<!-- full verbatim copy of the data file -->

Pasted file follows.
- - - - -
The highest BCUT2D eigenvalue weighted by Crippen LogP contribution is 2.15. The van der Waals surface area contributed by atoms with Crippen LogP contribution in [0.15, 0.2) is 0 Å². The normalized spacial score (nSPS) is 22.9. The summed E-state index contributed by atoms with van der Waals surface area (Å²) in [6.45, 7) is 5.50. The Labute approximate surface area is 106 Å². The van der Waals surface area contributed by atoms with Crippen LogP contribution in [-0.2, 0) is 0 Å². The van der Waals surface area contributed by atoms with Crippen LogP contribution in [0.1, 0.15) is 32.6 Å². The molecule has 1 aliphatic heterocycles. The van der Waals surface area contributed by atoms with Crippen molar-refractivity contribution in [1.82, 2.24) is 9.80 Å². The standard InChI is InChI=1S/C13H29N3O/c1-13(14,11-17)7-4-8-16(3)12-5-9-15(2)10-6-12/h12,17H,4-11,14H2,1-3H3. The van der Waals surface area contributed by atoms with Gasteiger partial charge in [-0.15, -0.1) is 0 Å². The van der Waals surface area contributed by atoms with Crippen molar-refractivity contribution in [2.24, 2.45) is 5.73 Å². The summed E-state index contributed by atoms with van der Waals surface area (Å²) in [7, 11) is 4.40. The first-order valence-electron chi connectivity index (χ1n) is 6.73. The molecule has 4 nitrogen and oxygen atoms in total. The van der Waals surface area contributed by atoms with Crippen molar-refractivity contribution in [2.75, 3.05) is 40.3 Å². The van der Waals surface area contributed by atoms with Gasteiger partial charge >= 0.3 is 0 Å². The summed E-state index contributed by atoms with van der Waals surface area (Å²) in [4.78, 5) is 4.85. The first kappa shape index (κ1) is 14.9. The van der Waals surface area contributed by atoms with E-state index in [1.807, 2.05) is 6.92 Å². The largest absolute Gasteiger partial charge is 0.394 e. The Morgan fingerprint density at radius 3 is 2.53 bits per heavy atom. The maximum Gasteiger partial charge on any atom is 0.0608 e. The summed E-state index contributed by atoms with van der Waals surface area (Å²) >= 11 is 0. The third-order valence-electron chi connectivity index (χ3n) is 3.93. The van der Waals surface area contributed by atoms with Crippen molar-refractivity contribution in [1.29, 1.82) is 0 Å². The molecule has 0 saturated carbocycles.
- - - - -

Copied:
The highest BCUT2D eigenvalue weighted by Crippen LogP contribution is 2.15. The van der Waals surface area contributed by atoms with Crippen LogP contribution in [0.15, 0.2) is 0 Å². The normalized spacial score (nSPS) is 22.9. The summed E-state index contributed by atoms with van der Waals surface area (Å²) in [6.45, 7) is 5.50. The Labute approximate surface area is 106 Å². The van der Waals surface area contributed by atoms with Crippen LogP contribution in [-0.2, 0) is 0 Å². The van der Waals surface area contributed by atoms with Crippen LogP contribution in [0.1, 0.15) is 32.6 Å². The molecule has 1 aliphatic heterocycles. The van der Waals surface area contributed by atoms with Crippen molar-refractivity contribution in [1.82, 2.24) is 9.80 Å². The standard InChI is InChI=1S/C13H29N3O/c1-13(14,11-17)7-4-8-16(3)12-5-9-15(2)10-6-12/h12,17H,4-11,14H2,1-3H3. The van der Waals surface area contributed by atoms with Gasteiger partial charge in [-0.15, -0.1) is 0 Å². The van der Waals surface area contributed by atoms with Crippen molar-refractivity contribution in [2.24, 2.45) is 5.73 Å². The summed E-state index contributed by atoms with van der Waals surface area (Å²) in [7, 11) is 4.40. The first-order valence-electron chi connectivity index (χ1n) is 6.73. The molecule has 4 nitrogen and oxygen atoms in total. The van der Waals surface area contributed by atoms with Crippen molar-refractivity contribution in [2.75, 3.05) is 40.3 Å². The van der Waals surface area contributed by atoms with Gasteiger partial charge >= 0.3 is 0 Å². The summed E-state index contributed by atoms with van der Waals surface area (Å²) in [4.78, 5) is 4.85. The first kappa shape index (κ1) is 14.9. The van der Waals surface area contributed by atoms with E-state index in [1.807, 2.05) is 6.92 Å². The largest absolute Gasteiger partial charge is 0.394 e. The Morgan fingerprint density at radius 3 is 2.53 bits per heavy atom. The maximum Gasteiger partial charge on any atom is 0.0608 e. The summed E-state index contributed by atoms with van der Waals surface area (Å²) >= 11 is 0. The third-order valence-electron chi connectivity index (χ3n) is 3.93. The van der Waals surface area contributed by atoms with Crippen molar-refractivity contribution in [1.29, 1.82) is 0 Å². The molecule has 0 saturated carbocycles.